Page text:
It’s almost as if Mark Bowman is lobbying for Smoltz to leave. This is like the fourth time he’s written about Smoltz being “comfortable” on some other team. The Braves are probably going to do something stupid, like let Smoltz walk so they can go on an all-out sure-loser attempt to sign Andruw Jones, and the Braves end up with neither. The odds are greater than 90% Andruw Jones signs somewhere else, and even if he stays it will be at some 18 million a year for eight years. As I said, Braves lose either way when it comes to Andruw Jones.

    Maybe Schuerholz has told Bowman that Smoltz isn’t coming back. That he is still angry about the “homeboy” comment Smoltz made to the Atlanta Journal-Constitution blog. I don’t think it’s set in stone, but Smoltz will probably be gone. Bowman is already doing PR damage control, and the final season on his contract hasn’t even started yet.

  18. Regarding Mac’s list and Frenchy’s peers, it shows that, offensively, he was almost as good at 21 yrs old as Andruw was at age 24! It’s all going to depend on how Frenchy matures, hopefully before he reaches free agency. Someone in Atlanta and/or Florida, please, please, please give Frenchy a gift-wrapped copy of Ted Williams’ book, “The Science of Hitting”. Ted’s first commandment: “Get a good pitch to hit”.

  19. My theory:
    John Smoltz puts out PR about being willing to leave so as to gain bargaining power in negotiating a deal to stay, because that’s probably what he really wants to do, stay in Atlanta. But he can’t let people think that in negotiations.

    Andruw Jones puts out PR about how much he wants to stay in Atlanta, because that helps him gain bargaining power over all the teams outside of Atlanta that he’ll be bargaining with. e.g. “You’ll have to give me an extra $50mn to tear me from my beloved Atlanta home.” Because Andruw probably isn’t planning on staying in Atlanta.

  20. The fact is, no one ends their career with the same team unless they are willing to take a lot less money, like Cal Ripken. But most players would consider it an insult to sign for much less. So, yes, there probably is a good chance Smoltz will not finish in Atlanta, especially given the team’s ownership issues. I mean, even Hank Aaron and Babe Ruth were traded at the end of their careers–and payroll was not an issue in those days. As for Andruw, I would be incredibly shocked if the Braves even make a competitive offer.

  21. “The fact is, no one ends their career with the same team unless they are willing to take a lot less money, like Cal Ripken. But most players would consider it an insult to sign for much less.”

    Smoltz has been here this long. He reportedly turned down 4YRS/52M from the Yankees to sign the 4YRS/40M contract the Braves offered him.

  22. Dan,

    It seems like Smoltz has a bug up his butt about something, but that idea might be due to media exposure like this.

  23. The way I see it the Braves have three options:

    1. Give Smoltz a 2YRS/20M contract with an option.

    2. Give Andruw Jones the eight years he wants and some gross amount of money.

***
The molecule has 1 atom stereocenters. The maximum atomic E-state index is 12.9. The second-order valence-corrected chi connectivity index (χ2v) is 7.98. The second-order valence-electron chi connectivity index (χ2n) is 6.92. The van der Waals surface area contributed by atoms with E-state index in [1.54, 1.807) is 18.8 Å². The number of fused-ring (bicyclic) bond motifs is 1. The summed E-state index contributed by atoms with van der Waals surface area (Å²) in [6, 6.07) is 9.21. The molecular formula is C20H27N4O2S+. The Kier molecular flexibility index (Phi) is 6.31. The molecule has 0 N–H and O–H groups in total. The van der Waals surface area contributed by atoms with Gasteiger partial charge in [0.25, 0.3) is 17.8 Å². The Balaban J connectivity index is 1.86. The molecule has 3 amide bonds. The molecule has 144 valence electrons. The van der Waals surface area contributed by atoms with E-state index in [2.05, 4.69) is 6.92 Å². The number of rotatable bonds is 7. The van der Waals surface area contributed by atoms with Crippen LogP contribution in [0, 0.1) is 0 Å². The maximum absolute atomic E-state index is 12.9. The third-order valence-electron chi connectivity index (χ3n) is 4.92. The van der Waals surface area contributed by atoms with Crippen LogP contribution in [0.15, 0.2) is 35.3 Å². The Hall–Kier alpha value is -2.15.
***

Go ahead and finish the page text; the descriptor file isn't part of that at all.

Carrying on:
3. Lets both walk.

    Option #1 is clearly the best in cost and value. The Braves lose either way with Andruw, letting him walk and get nothing, or caving to his high demands. The best thing that can happen is for Andruw Jones to accept a trade in July for some very good prospects, but the Braves would probably have to realistically be out of the race to even consider it. I don’t think Andruw Jones will be worth anything near 18 million a year five, six, seven or whatever years from now.

    Schuerholz should give Smoltz an extension now if he’ll take it. But that might mean, gasp, the Braves can’t vastly overpay for eight years of Andruw Jones.

  24. I really tried to not like Wickman that much because I felt like I would just be setting myself up for a fall. I fully don’t expect what he gave us last year but as long as he keeps it in the zone he will be a-ok with me. That is why I will take Travis Smith over Mike Hampton any day. If you are going to get rocked at least have the decency to get it over with. Don’t waste my time throwing your crappy 87mph fastball just off the plate over and over again.

  25. DOB seems to think moving Soriano to the ‘pen was the right move (based just on his results there over the past few years). I’m interested to see Mac’s thoughts on it. If this kid could be a 6+ inning starter, we should think about transitioning him there after this season.

  26. Everybody leaves eventually, and that’s fine with me. My memories of Aaron, Murphy, Niekro, and Glavine aren’t sullied by seeing them play for other teams — that’s just the way things usually work out. To me, the wrong thing to do would be to throw money at someone for sentimental reasons.

    Trivia time:

    How many Atlanta Braves spent at least 10 seasons with the Braves and never played for any other major league team?

  27. Don’t know if it has been mentioned but the Mets are currently the front runners for Johan Santana when he becomes a free agent.

    It was up in the “rumors” section of SI, so I hope it stays just a rumor…

  28. What bothers ne about losing Niekro is that he would have stayed if we had not traded Brett Butler and Jacoby to Cleveland for a disappointing pitcher. That trade as well as lost of Niekro hurt the Braves for years

  29. PaulV,

    Actually, I don’t think that’s true. It was an open secret that the Braves wanted him out because he was holding back the development of the young studs they thought they had in the minors. It wasn’t that trade that made him leave, it was the fact that didn’t like that he was 43 years old.

    The Barker trade was a pure panic move.